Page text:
Unlike other war memorials in D.C., the National Native American Veterans Memorial does not highlight a specific conflict, but rather an entire people. Many peoples, in fact. The memorial honors all Native American veterans—including American Indians, Alaska Natives, and Native Hawaiians—from the Revolutionary War to the present, across all branches of service.

The circle at the center of the National Native American Veterans Memorial. (National Museum of the American Indian)

“That’s already quite a challenge, for any design to be meaningful to all of those groups, and to honor all of them,” says Rebecca Trautmann, project curator for the National Native American Veterans Memorial. “It also needs to be a timeless memorial that will honor veterans going forward into the future.”

Concentric circles of golden Kasota limestone—the same material used to build the museum—will serve as benches for reflection and participation. Seals for the five (current) military branches will be carved inside one of the rings. Pratt’s wife, Gina, and son, Nathan, collaborated on the design. Hans E. Butzer and Torrey Butzer of Butzer Architects and Urbanism—the firm that designed the Oklahoma City National Memorial & Museum—will help the Pratts realize the memorial.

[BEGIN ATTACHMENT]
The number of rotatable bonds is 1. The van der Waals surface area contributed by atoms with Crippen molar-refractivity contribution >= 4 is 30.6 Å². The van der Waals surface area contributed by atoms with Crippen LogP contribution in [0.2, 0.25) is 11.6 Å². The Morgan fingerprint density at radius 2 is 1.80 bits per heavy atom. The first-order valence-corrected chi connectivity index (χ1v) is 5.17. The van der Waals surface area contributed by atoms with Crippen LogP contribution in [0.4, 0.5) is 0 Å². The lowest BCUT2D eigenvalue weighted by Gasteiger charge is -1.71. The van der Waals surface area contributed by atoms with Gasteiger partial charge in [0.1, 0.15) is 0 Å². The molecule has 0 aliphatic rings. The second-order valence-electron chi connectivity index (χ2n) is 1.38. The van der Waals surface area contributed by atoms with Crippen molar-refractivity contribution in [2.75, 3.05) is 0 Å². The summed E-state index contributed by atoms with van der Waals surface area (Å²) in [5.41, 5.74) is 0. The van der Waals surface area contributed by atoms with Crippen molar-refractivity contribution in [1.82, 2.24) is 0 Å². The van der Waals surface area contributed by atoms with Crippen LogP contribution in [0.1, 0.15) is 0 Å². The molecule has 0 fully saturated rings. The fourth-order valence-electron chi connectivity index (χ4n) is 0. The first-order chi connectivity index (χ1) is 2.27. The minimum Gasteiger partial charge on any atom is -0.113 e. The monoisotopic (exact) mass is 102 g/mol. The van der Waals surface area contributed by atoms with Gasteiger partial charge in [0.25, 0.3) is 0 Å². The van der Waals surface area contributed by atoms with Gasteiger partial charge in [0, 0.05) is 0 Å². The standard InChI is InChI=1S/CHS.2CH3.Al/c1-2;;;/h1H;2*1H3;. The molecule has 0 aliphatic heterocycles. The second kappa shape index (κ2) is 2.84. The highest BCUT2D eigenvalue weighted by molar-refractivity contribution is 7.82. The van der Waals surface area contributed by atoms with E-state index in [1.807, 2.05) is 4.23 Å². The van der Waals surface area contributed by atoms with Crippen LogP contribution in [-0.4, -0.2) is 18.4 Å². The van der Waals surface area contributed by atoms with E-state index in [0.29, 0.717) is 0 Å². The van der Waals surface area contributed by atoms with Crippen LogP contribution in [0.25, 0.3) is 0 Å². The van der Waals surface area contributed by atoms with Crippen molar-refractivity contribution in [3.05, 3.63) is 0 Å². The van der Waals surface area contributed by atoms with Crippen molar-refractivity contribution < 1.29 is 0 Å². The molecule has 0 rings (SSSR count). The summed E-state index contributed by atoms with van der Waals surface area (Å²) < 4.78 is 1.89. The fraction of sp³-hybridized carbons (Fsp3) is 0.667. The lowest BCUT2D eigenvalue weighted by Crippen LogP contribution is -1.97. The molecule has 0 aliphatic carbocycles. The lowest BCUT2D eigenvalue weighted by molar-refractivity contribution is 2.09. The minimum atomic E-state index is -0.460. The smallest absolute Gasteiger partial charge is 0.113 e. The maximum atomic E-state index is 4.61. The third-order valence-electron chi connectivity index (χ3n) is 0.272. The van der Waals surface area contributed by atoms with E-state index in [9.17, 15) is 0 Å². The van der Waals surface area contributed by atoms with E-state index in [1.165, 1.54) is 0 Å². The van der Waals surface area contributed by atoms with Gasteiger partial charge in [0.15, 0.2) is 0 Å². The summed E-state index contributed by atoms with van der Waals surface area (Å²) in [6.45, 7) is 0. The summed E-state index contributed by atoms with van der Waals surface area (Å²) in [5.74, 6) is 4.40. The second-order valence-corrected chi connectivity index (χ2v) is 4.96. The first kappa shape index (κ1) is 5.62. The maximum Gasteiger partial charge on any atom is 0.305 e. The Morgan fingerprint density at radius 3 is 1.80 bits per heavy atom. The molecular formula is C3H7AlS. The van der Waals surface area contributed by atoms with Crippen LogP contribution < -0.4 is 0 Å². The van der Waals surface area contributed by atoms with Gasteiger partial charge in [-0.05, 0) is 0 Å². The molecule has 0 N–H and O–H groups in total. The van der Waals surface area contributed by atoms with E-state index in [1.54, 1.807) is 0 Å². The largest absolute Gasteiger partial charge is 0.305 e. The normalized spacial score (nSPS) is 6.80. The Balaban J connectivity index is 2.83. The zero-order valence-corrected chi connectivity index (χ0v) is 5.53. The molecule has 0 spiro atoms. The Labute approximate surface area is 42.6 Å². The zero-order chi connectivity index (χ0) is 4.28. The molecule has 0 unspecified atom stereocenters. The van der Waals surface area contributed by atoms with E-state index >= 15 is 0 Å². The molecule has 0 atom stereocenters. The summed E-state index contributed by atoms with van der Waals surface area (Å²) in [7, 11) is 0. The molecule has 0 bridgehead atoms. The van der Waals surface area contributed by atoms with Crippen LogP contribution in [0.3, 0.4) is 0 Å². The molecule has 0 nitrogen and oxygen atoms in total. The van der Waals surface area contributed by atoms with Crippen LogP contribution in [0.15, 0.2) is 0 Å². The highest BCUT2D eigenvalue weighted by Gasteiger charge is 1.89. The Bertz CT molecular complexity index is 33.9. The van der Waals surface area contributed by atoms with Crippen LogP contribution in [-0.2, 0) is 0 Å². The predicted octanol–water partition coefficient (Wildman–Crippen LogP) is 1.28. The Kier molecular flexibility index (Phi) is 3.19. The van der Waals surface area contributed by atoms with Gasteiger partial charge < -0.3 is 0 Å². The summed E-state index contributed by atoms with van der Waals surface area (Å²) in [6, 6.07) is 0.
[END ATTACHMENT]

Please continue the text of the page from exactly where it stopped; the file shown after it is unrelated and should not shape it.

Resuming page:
One of the design’s most important features is a series of four lances fixed to cardinal points around the memorial’s limestone rings. These lances will serve as focal points for ceremonies: Veterans, family members, and tribal leaders may attach prayer clothes to these lances. Pratt says that most nations have songs that they will want to play or perform for gatherings at the memorial, from flag songs to veterans songs to victory songs.

“Most Natives will recognize those elements and will take advantage of them and use them. They can spend some time in there, and make promises to the Creator,” Pratt says. “’I’m going to tie a prayer cloth for my nephew, who’s in Iraq, and I’ll say this prayer and promise to do something for the next year.’ It becomes something. It becomes a place of power, a place of strength, a place of comfort.”